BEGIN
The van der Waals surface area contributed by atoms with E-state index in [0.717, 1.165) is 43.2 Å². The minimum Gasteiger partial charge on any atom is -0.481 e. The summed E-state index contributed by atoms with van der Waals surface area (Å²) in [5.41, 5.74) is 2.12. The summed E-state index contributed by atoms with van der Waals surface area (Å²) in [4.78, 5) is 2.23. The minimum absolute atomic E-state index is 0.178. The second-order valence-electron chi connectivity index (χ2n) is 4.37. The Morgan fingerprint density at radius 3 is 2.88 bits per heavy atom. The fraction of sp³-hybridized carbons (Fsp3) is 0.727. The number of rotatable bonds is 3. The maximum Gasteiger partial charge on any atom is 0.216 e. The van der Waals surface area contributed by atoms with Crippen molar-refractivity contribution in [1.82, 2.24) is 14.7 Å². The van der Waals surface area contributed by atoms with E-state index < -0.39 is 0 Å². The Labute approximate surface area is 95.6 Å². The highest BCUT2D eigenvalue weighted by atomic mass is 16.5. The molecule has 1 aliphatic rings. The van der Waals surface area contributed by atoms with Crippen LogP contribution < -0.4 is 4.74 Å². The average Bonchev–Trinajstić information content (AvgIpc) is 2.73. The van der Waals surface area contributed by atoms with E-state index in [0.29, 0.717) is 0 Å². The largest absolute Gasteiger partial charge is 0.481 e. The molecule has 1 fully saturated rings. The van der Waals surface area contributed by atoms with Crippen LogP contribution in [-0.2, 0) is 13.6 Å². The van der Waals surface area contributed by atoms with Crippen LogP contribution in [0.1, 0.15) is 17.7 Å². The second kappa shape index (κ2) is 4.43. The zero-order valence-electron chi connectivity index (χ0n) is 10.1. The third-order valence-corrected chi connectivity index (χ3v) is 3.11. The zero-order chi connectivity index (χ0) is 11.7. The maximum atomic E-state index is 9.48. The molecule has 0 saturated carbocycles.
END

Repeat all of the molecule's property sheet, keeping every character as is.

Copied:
The van der Waals surface area contributed by atoms with E-state index in [0.717, 1.165) is 43.2 Å². The minimum Gasteiger partial charge on any atom is -0.481 e. The summed E-state index contributed by atoms with van der Waals surface area (Å²) in [5.41, 5.74) is 2.12. The summed E-state index contributed by atoms with van der Waals surface area (Å²) in [4.78, 5) is 2.23. The minimum absolute atomic E-state index is 0.178. The second-order valence-electron chi connectivity index (χ2n) is 4.37. The Morgan fingerprint density at radius 3 is 2.88 bits per heavy atom. The fraction of sp³-hybridized carbons (Fsp3) is 0.727. The number of rotatable bonds is 3. The maximum Gasteiger partial charge on any atom is 0.216 e. The van der Waals surface area contributed by atoms with Crippen molar-refractivity contribution in [1.82, 2.24) is 14.7 Å². The van der Waals surface area contributed by atoms with E-state index < -0.39 is 0 Å². The Labute approximate surface area is 95.6 Å². The highest BCUT2D eigenvalue weighted by atomic mass is 16.5. The molecule has 1 aliphatic rings. The van der Waals surface area contributed by atoms with Crippen LogP contribution < -0.4 is 4.74 Å². The average Bonchev–Trinajstić information content (AvgIpc) is 2.73. The van der Waals surface area contributed by atoms with E-state index in [0.29, 0.717) is 0 Å². The largest absolute Gasteiger partial charge is 0.481 e. The molecule has 1 fully saturated rings. The van der Waals surface area contributed by atoms with Crippen LogP contribution in [-0.2, 0) is 13.6 Å². The van der Waals surface area contributed by atoms with Crippen LogP contribution in [0.1, 0.15) is 17.7 Å². The second kappa shape index (κ2) is 4.43. The zero-order valence-electron chi connectivity index (χ0n) is 10.1. The third-order valence-corrected chi connectivity index (χ3v) is 3.11. The zero-order chi connectivity index (χ0) is 11.7. The maximum atomic E-state index is 9.48. The molecule has 0 saturated carbocycles.